Maturity Models and Enterprise Architecture

Posted: 17-Dec-12 3:01PM by Heather Wilcox

Related Categories: EA maturity, Establishing Enterprise Architecture Capability, Maturity Models, TOGAF Maturity

Architecture Maturity and TOGAF

Enterprise Architecture requires various architectural process areas and capabilities to be in place in order to operate effectively. Based on the transformation activity and maturity levels currently in the organisation, the amount of effort and focus of the enterprise architecture effort required varies for per organisation, based on their priorities and needs.  Essentially, the maturity model must constantly evolve based on business strategy, drivers and organisational needs.

The following picture highlights the main areas central to effective enterprise architecture.

 

Enterprise Architecture Capability Maturity Model
 

TOGAF advocates the use of maturity models as a tool to assess the current status of an organisation (within a predefined scope and process area(s)).  The clear mappings of the process maturity levels both at current and future states make it an ideal tool to communicate the planned roadmap.


By creating a simple Excel spread sheet analysing Enterprise Architecture Areas, a radar graph can be generated to show current and existing target states – along with competitors or benchmark scores for the area in question.


Graphical representation of the maturity levels can be easily generated via excel:-

Using Excel to map enterprise architecture maturity

Maturity models usually define the characteristics and behaviours shown at the various process levels. The current and future desired states can also be clearly communicated via the maturity model.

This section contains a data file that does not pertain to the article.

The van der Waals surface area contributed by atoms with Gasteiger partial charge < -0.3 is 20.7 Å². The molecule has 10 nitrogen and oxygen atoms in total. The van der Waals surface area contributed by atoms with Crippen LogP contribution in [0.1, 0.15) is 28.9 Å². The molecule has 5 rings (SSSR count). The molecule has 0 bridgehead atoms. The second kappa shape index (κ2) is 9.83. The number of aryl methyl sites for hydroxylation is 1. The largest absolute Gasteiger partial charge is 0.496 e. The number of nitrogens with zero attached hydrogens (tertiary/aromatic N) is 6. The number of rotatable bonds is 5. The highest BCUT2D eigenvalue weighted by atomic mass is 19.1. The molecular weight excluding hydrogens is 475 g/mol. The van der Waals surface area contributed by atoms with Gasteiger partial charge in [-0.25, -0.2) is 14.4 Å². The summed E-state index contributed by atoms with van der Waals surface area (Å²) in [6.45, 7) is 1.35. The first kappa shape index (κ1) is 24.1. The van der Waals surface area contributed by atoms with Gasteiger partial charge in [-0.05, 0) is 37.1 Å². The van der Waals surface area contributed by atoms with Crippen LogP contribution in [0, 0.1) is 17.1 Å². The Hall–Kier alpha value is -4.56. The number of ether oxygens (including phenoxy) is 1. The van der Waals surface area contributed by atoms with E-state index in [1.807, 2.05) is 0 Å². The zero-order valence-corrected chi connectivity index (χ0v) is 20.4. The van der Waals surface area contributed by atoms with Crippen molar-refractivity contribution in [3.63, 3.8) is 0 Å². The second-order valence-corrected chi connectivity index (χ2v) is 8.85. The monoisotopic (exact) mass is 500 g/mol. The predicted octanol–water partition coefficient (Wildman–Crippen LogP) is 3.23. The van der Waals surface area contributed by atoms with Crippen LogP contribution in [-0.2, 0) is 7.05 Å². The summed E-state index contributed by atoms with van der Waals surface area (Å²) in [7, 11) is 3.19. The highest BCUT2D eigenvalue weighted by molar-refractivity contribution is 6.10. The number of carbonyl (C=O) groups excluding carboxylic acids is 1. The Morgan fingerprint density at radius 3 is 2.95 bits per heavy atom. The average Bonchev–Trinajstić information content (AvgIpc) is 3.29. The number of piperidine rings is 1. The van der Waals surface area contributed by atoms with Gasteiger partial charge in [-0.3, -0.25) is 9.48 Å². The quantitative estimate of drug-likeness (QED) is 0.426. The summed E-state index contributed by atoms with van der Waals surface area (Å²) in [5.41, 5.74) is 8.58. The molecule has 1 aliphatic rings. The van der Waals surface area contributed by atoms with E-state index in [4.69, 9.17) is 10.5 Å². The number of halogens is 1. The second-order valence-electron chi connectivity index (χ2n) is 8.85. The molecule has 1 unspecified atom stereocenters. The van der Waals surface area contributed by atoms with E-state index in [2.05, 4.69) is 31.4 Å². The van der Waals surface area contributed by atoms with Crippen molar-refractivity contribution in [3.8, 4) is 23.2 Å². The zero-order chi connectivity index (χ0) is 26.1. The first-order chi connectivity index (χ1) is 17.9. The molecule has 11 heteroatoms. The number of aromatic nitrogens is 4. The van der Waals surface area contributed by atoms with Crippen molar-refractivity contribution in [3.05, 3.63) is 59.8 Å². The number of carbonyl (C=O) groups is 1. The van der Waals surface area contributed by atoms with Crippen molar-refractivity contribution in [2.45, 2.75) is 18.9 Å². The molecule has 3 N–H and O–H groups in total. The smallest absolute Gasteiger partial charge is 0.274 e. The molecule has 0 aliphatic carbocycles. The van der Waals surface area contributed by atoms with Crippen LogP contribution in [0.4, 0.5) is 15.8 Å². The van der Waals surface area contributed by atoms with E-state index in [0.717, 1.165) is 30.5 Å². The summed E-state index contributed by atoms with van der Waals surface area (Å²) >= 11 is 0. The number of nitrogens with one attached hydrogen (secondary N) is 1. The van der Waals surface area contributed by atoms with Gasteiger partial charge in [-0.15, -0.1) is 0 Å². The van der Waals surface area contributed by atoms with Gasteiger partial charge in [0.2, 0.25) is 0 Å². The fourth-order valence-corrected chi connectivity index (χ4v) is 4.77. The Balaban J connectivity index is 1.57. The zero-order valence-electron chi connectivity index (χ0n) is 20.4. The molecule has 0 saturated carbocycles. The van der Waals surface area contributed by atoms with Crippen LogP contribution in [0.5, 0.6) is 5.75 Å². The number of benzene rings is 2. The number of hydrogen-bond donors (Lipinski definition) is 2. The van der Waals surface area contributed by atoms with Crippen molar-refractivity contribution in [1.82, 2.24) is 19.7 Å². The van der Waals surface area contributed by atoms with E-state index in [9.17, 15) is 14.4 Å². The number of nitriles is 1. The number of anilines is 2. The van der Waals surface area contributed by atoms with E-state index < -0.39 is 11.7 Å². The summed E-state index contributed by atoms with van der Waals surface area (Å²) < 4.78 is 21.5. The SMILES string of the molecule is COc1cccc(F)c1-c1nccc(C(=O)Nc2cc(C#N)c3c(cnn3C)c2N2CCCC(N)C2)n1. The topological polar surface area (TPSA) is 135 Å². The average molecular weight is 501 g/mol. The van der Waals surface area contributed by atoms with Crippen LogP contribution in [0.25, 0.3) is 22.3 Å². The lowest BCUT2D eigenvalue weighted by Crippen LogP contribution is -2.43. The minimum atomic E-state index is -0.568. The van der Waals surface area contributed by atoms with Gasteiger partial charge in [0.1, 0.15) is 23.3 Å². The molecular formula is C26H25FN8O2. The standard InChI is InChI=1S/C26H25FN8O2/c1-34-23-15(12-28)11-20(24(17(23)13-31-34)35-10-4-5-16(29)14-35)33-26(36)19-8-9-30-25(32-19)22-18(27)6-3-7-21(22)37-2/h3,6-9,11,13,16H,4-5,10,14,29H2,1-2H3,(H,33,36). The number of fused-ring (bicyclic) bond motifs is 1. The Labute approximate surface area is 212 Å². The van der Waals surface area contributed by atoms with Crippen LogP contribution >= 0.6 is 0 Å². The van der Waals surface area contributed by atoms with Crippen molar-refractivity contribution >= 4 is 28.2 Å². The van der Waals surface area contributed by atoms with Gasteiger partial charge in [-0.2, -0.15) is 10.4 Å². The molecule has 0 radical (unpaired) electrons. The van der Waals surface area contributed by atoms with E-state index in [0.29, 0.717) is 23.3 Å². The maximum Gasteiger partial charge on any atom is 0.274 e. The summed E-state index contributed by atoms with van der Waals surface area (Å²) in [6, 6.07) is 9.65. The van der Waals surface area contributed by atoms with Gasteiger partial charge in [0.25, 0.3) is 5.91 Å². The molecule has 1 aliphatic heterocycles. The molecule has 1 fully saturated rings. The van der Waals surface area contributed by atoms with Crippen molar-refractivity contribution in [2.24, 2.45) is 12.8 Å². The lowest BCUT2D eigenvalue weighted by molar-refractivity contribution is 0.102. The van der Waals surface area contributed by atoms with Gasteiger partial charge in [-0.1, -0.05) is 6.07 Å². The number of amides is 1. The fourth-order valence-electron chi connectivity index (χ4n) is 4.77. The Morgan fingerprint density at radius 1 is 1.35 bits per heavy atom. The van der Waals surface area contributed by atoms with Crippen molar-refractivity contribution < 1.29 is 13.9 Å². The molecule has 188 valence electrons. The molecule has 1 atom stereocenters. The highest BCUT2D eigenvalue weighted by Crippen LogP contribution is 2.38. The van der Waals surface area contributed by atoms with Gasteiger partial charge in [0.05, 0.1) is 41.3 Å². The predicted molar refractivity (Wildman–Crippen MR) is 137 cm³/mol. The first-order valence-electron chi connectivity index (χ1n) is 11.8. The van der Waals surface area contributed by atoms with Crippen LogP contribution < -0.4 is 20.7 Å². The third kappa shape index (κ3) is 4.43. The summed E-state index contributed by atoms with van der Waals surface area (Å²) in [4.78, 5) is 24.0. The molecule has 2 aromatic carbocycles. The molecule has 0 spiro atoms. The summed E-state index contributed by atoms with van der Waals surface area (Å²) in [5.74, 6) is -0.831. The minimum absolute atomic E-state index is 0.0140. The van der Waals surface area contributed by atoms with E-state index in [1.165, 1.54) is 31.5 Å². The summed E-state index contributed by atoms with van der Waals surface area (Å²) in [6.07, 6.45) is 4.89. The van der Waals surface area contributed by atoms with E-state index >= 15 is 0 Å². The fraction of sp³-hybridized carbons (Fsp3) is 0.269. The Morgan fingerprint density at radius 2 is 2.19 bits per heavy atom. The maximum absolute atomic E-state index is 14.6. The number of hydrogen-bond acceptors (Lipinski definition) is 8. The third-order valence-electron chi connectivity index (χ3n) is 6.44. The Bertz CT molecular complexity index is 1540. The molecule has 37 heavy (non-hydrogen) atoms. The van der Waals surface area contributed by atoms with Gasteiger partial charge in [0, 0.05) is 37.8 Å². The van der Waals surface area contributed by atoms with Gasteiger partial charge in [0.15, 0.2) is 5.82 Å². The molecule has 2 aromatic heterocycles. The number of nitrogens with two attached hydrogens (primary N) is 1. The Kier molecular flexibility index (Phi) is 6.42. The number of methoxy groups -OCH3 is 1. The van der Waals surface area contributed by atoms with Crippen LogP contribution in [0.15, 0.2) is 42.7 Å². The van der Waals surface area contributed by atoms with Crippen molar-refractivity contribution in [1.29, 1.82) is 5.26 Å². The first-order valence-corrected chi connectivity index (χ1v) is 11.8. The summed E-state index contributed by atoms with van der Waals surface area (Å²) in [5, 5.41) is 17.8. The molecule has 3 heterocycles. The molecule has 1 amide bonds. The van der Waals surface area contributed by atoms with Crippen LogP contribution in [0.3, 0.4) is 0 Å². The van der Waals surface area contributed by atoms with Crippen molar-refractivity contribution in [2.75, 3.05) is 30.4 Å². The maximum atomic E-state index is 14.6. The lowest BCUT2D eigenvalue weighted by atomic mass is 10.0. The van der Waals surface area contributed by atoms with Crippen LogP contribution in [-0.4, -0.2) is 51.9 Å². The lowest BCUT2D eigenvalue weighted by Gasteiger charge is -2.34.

Maturity models can systematically assess evolving capabilities – and by analysing the business strategy and business needs can pinpoint process maturity areas and/or capabilities that require attention.   By using maturity models a clear plan can be defined to show how the business can successfully transition to the target model.  The organization can compare itself with other companies in the industry, as well as  in the national and international environment, allowing benchmarking against  a wider environment.

Converting capability maturity model excel figures into Enterprise architecture Radar Graph
The above diagram categorises the typical enterprise architecture capabilities.  As organisations plan their activities to improve their enterprise architecture capabilities, the Maturity levels can be assessed by using the maturity model. 


By understanding areas that are currently underperforming and/or identifying capability areas that are insufficient to enable effective transition to the future state, the current and target maturity levels can be charted and road mapped in line with business needs and business strategy .  The activities of the planned work can be prioritised as required and focus should be honed in on areas that will improve performance, quality and capabilities in line with business drivers.


For example, an organisation may conclude, after assessing their project management and programme management capabilities,that their current project management capabilities are sufficient – however their architecture procurement capability is insufficient for the transformation effort that is being planned.


They may feel that unless work is done to improve this capability, future architectural work will be at risk.  The planned architectural work and priorities become more apparent as the maturity assessment and analysis progresses, due to participants being provided with insight into the business capabilities required to achieve their business goals and objectives. 


It is the enterprise architecture team, collaborating and guided by the CIO (Chief Information Officer) and key business stakeholders, who will produce the architecture roadmap and target capabilities.  The Enterprise architecture strategy and architecture roadmap will give a clear indication of the work and capabilities to achieve the target operating model.   The CIO (Chief Information Officer), works closely with top management to translate business strategy into an aligned, supporting IT strategy. 


Capability Model

The Chief Enterprise Architect and team will work with the stakeholders to elaborate this effort and assess how the transformation and merging strategy affects the enterprise architecture current landscape, processes and people.  The maturity model tool can be used to support the analysis and assessment and consequently be a useful communication tool to show the business where the main focus of the effort is required.
 

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